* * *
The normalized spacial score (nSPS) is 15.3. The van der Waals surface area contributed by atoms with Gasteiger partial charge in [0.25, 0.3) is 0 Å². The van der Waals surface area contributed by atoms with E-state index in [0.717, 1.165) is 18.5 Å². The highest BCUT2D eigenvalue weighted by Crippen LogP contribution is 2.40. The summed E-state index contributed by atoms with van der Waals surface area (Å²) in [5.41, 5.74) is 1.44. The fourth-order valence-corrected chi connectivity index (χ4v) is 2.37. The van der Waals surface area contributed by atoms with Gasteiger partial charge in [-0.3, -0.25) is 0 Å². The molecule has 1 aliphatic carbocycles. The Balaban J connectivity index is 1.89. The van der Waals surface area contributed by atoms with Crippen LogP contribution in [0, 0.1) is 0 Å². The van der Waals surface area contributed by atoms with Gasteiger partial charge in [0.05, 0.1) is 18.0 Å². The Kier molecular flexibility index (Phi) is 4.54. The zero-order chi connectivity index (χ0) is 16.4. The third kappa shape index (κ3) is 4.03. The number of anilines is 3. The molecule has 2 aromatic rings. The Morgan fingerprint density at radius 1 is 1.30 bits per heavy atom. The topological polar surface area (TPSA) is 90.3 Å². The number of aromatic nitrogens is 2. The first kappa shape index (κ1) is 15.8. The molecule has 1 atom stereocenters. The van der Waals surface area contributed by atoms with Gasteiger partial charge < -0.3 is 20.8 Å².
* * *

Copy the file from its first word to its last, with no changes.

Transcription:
The normalized spacial score (nSPS) is 15.3. The van der Waals surface area contributed by atoms with Gasteiger partial charge in [0.25, 0.3) is 0 Å². The van der Waals surface area contributed by atoms with E-state index in [0.717, 1.165) is 18.5 Å². The highest BCUT2D eigenvalue weighted by Crippen LogP contribution is 2.40. The summed E-state index contributed by atoms with van der Waals surface area (Å²) in [5.41, 5.74) is 1.44. The fourth-order valence-corrected chi connectivity index (χ4v) is 2.37. The van der Waals surface area contributed by atoms with Gasteiger partial charge in [-0.3, -0.25) is 0 Å². The molecule has 1 aliphatic carbocycles. The Balaban J connectivity index is 1.89. The van der Waals surface area contributed by atoms with Crippen LogP contribution in [0, 0.1) is 0 Å². The van der Waals surface area contributed by atoms with Gasteiger partial charge in [0.05, 0.1) is 18.0 Å². The Kier molecular flexibility index (Phi) is 4.54. The zero-order chi connectivity index (χ0) is 16.4. The third kappa shape index (κ3) is 4.03. The number of anilines is 3. The molecule has 2 aromatic rings. The Morgan fingerprint density at radius 1 is 1.30 bits per heavy atom. The topological polar surface area (TPSA) is 90.3 Å². The number of aromatic nitrogens is 2. The first kappa shape index (κ1) is 15.8. The molecule has 1 atom stereocenters. The van der Waals surface area contributed by atoms with Gasteiger partial charge < -0.3 is 20.8 Å².